For centuries after the Arab conquest of Iran, Book Pahlavi maintained its status as scholastic language of the Zoroastrian clergy. Though New Persian linguistic elements can be found in late Pahlavi literature, New Persian itself did not become a common vehicle for literary expression in the Islamicate world until the 10th century. Perhaps due to a conservative attachment to Pahlavi, reluctance to adopt an idiom associated with Muslims, or distance from centers of Persian literary patronage, Zoroastrian authors began to write in the New Persian language at a relatively late date. The establishment of the Gujarat sultanate in the 15th century brought western India and the Zoroastrians settled there into the world of cosmopolitan Persianate literary culture, and the adoption of Persian by the Parsis was reinforced with the beginnings of the Persian Revāyat correspondence in 1478 CE.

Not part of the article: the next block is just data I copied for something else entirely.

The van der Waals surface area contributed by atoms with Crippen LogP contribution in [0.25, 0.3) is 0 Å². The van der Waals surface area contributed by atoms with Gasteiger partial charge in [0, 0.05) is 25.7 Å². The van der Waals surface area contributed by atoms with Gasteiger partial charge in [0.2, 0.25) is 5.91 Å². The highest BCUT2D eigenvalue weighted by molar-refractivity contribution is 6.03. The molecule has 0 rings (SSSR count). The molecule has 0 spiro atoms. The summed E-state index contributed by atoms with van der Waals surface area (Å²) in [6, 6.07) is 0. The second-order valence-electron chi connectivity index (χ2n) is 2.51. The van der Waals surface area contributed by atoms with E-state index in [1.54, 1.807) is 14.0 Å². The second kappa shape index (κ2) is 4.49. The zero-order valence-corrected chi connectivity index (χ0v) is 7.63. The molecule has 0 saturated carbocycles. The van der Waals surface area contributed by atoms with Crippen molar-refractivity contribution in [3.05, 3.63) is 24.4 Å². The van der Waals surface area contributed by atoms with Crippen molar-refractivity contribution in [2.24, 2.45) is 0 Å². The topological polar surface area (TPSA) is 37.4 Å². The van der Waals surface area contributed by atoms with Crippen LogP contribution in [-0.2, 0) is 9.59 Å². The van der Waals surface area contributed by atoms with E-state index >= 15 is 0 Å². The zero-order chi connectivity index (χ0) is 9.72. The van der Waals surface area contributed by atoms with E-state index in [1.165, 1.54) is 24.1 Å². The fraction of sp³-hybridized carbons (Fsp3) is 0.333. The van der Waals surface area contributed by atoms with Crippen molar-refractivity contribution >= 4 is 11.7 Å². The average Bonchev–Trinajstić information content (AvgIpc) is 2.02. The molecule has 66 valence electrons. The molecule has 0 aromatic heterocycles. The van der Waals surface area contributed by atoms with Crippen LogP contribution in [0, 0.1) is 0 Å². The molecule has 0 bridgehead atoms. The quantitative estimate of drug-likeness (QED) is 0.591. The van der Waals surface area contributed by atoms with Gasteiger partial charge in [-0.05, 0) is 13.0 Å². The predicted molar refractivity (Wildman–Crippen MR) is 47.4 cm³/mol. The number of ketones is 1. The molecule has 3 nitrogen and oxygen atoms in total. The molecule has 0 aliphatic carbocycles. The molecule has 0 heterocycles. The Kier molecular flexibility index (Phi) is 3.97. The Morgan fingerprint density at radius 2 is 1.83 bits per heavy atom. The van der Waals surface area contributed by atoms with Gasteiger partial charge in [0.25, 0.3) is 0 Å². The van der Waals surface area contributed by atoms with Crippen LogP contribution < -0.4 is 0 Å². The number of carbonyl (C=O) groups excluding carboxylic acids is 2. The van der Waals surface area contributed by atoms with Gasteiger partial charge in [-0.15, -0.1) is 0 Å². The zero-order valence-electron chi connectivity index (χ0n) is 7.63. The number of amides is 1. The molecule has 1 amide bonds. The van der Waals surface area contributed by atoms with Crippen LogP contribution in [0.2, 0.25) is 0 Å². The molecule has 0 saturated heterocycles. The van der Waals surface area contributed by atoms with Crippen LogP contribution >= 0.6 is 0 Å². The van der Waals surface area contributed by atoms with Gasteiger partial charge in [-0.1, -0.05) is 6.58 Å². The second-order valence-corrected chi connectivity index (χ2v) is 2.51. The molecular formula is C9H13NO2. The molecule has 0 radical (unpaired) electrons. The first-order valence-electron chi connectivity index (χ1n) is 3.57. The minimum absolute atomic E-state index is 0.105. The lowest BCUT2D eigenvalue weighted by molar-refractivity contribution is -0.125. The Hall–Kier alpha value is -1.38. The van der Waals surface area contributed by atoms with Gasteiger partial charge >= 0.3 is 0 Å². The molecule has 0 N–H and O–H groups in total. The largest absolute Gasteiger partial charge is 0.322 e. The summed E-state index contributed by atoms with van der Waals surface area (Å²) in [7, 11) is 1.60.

All Science Journal Classification (ASJC) codes
- Arts and Humanities(all)